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Tuesday, June 10, 2008

Cheap-Ass Lunches: Chickpeas with Lemon and Parmesan

I'm chilling my first bowl of this, but, you know, it's not bad for $2 and enough food for five lunches at work... Oh, right, then you have to add whatever amount of parmesan you choose to indulge in so there goes another $6. Ha.

Instead of using canning chickpeas like the recipe I saw somewhere, I decided to do a toned-down version of Jamie Oliver's funky/rustic borlotti beans recipe, and then finishing it off the in a mix between his and her's.

I've used chickpeas as per the chickpea cold salad I saw, but here's the part of Jamie's recipe I kicked it off with:

2 cups dried chickpeas (soaked overnight)
1 big roma tomato, halved
1 nugget potato, skin on and halved
3-6 cloves garlic, depending on your bravado
lil' handful of kosher salt

Cover with plenty of water, bring to a boil, then take to a good rolling simmer for 60-90 minutes, whatever it takes to get the beans to the happy soft place you like.

Skim the crap off the top, often.

Strain most of the water out. You can leave a little if you like, especially if you're wanting a lower-fat version of this and opt to omit most of the oil, like I have.

Put the garlic, potato, and tomato in a small bowl and allow to cool. Let the beans chill out a bit. Seriously, let them get cool or room temp, because this is better at that temperature, which I remember the original recipe saying. (Lost the bookmark!)

(You now need lemon and parmesan and olive oil, should you go the oil route.)

After the veggies have cooled, slip the spud, garlic, and tomato out of their skins, and mash 'em all up into a puree. Mix this puree with the beans, and if you choose to use really high-quality olive oil (cheap shit will taste like cheap shit, so maybe stick to the bean water as your liquid base), here's where you glug it over the beans till you're satisfied.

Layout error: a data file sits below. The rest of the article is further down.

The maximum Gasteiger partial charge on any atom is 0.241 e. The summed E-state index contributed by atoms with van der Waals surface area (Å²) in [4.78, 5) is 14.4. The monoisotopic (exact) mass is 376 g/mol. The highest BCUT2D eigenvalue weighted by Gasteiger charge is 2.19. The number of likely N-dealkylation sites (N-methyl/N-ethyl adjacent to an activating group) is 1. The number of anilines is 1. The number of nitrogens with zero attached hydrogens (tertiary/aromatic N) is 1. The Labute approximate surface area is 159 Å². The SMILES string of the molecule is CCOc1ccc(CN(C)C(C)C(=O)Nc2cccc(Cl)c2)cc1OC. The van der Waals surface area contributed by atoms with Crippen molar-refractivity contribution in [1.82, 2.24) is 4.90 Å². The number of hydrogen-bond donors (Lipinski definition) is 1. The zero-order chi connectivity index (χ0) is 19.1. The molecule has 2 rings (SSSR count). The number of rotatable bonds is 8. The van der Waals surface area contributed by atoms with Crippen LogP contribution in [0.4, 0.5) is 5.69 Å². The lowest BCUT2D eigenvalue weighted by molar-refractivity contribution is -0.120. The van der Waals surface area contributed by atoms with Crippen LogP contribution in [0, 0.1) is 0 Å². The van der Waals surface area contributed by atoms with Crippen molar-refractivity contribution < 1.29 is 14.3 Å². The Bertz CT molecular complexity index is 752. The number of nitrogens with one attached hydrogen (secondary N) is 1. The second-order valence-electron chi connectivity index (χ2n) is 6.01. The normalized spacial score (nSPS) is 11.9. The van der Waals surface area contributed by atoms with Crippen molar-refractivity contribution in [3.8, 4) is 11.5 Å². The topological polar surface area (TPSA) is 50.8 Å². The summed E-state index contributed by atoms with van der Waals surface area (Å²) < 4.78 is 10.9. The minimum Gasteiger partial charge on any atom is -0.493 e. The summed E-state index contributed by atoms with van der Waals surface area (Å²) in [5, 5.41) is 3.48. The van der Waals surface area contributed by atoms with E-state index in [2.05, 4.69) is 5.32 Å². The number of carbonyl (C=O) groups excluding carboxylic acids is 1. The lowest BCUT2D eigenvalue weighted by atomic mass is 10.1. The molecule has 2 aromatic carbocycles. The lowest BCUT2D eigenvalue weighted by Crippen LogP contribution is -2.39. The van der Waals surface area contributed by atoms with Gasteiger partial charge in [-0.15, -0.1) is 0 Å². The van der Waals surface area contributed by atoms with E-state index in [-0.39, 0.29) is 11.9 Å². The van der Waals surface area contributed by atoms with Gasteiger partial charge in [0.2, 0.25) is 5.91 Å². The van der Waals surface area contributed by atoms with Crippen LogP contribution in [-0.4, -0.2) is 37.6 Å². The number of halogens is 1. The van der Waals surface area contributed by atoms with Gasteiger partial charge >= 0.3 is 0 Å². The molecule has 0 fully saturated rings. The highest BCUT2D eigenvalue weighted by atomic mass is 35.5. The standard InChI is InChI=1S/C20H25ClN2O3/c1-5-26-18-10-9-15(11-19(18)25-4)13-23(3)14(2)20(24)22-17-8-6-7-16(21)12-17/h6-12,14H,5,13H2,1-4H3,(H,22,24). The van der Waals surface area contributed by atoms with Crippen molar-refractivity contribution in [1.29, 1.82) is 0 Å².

Take a couple of good lemons, three even, and pour the juice all over the beans. If you're into it, a little zest doesn't hurt, but chop the zest into a fine mince first. Now you add some kosher or sea salt, cracked black pepper, and a whole bunch of good quality grated parmesan (or padano or asiago or reggiano...). Mix it up, and serve.

The original recipe loved it as a cheap work lunch, which is exactly what I'm doing.

Now that it's cooled down a bit, I'm really digging the simplicity of it. I think I'd make it again at this point. Gonna think on how I might improve it. Flat-leaf parsley might be nice, in thin threads. I guess one could actually build up on it from this point. Chop up some shallots, thin slices of red and yellow pepper, and it's a whole 'nother vehicle. Maybe even diced hot red pepper.

I think I'm going to continue trying to be a cheaper chef. It's working out well. Stuff like butter chicken, like I had at GayBoy's last night, strike me as frivolous now, as it just doesn't go far enough or have enough food value. Besides, it's all fat. :)

This, though... This'll be good chowing-during-captioning work-type food. Totally! Now... will it freeze? Only one way to find out. Good cycling food.

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